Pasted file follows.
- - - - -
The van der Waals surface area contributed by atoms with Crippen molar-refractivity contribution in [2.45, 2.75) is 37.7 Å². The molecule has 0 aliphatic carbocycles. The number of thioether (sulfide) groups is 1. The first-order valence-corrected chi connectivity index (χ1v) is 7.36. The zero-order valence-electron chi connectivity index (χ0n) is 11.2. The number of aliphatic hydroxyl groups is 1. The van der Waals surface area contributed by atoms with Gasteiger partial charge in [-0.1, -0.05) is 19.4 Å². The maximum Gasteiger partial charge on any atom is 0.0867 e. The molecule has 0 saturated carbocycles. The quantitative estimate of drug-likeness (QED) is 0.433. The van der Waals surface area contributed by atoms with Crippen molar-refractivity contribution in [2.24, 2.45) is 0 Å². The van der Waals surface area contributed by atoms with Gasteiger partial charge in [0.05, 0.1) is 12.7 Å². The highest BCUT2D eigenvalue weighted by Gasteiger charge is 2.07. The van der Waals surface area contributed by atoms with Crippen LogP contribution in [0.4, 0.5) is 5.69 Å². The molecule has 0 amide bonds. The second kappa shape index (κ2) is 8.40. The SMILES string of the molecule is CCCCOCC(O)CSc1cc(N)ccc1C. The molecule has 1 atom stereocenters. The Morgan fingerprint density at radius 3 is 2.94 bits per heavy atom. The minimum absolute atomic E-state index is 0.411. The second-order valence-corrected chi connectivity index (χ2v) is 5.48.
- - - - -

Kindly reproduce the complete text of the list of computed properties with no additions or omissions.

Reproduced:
The van der Waals surface area contributed by atoms with Crippen molar-refractivity contribution in [2.45, 2.75) is 37.7 Å². The molecule has 0 aliphatic carbocycles. The number of thioether (sulfide) groups is 1. The first-order valence-corrected chi connectivity index (χ1v) is 7.36. The zero-order valence-electron chi connectivity index (χ0n) is 11.2. The number of aliphatic hydroxyl groups is 1. The van der Waals surface area contributed by atoms with Gasteiger partial charge in [-0.1, -0.05) is 19.4 Å². The maximum Gasteiger partial charge on any atom is 0.0867 e. The molecule has 0 saturated carbocycles. The quantitative estimate of drug-likeness (QED) is 0.433. The van der Waals surface area contributed by atoms with Crippen molar-refractivity contribution in [2.24, 2.45) is 0 Å². The van der Waals surface area contributed by atoms with Gasteiger partial charge in [0.05, 0.1) is 12.7 Å². The highest BCUT2D eigenvalue weighted by Gasteiger charge is 2.07. The van der Waals surface area contributed by atoms with Crippen LogP contribution in [0.4, 0.5) is 5.69 Å². The molecule has 0 amide bonds. The second kappa shape index (κ2) is 8.40. The SMILES string of the molecule is CCCCOCC(O)CSc1cc(N)ccc1C. The molecule has 1 atom stereocenters. The Morgan fingerprint density at radius 3 is 2.94 bits per heavy atom. The minimum absolute atomic E-state index is 0.411. The second-order valence-corrected chi connectivity index (χ2v) is 5.48.